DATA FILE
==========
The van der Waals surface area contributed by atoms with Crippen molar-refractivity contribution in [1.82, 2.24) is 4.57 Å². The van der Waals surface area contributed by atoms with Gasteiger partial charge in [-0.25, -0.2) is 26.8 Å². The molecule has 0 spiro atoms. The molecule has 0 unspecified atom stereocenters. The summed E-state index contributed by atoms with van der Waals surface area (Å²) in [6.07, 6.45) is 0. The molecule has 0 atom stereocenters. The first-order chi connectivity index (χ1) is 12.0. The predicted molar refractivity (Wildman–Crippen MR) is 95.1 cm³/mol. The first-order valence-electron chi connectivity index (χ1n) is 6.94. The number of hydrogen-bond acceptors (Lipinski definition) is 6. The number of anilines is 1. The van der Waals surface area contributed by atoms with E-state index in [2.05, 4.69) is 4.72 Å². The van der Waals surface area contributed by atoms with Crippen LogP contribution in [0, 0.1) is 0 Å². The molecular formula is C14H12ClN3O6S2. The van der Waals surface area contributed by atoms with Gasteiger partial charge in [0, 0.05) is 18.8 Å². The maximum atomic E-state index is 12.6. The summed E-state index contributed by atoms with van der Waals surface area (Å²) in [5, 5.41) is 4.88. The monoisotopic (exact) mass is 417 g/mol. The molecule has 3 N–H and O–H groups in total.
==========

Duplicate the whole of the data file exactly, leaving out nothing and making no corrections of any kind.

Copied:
The van der Waals surface area contributed by atoms with Crippen molar-refractivity contribution in [1.82, 2.24) is 4.57 Å². The van der Waals surface area contributed by atoms with Gasteiger partial charge in [-0.25, -0.2) is 26.8 Å². The molecule has 0 spiro atoms. The molecule has 0 unspecified atom stereocenters. The summed E-state index contributed by atoms with van der Waals surface area (Å²) in [6.07, 6.45) is 0. The molecule has 0 atom stereocenters. The first-order chi connectivity index (χ1) is 12.0. The predicted molar refractivity (Wildman–Crippen MR) is 95.1 cm³/mol. The first-order valence-electron chi connectivity index (χ1n) is 6.94. The number of hydrogen-bond acceptors (Lipinski definition) is 6. The number of anilines is 1. The van der Waals surface area contributed by atoms with E-state index in [2.05, 4.69) is 4.72 Å². The van der Waals surface area contributed by atoms with Crippen LogP contribution in [0, 0.1) is 0 Å². The molecular formula is C14H12ClN3O6S2. The van der Waals surface area contributed by atoms with Gasteiger partial charge in [0, 0.05) is 18.8 Å². The maximum atomic E-state index is 12.6. The summed E-state index contributed by atoms with van der Waals surface area (Å²) in [5, 5.41) is 4.88. The monoisotopic (exact) mass is 417 g/mol. The molecule has 3 N–H and O–H groups in total.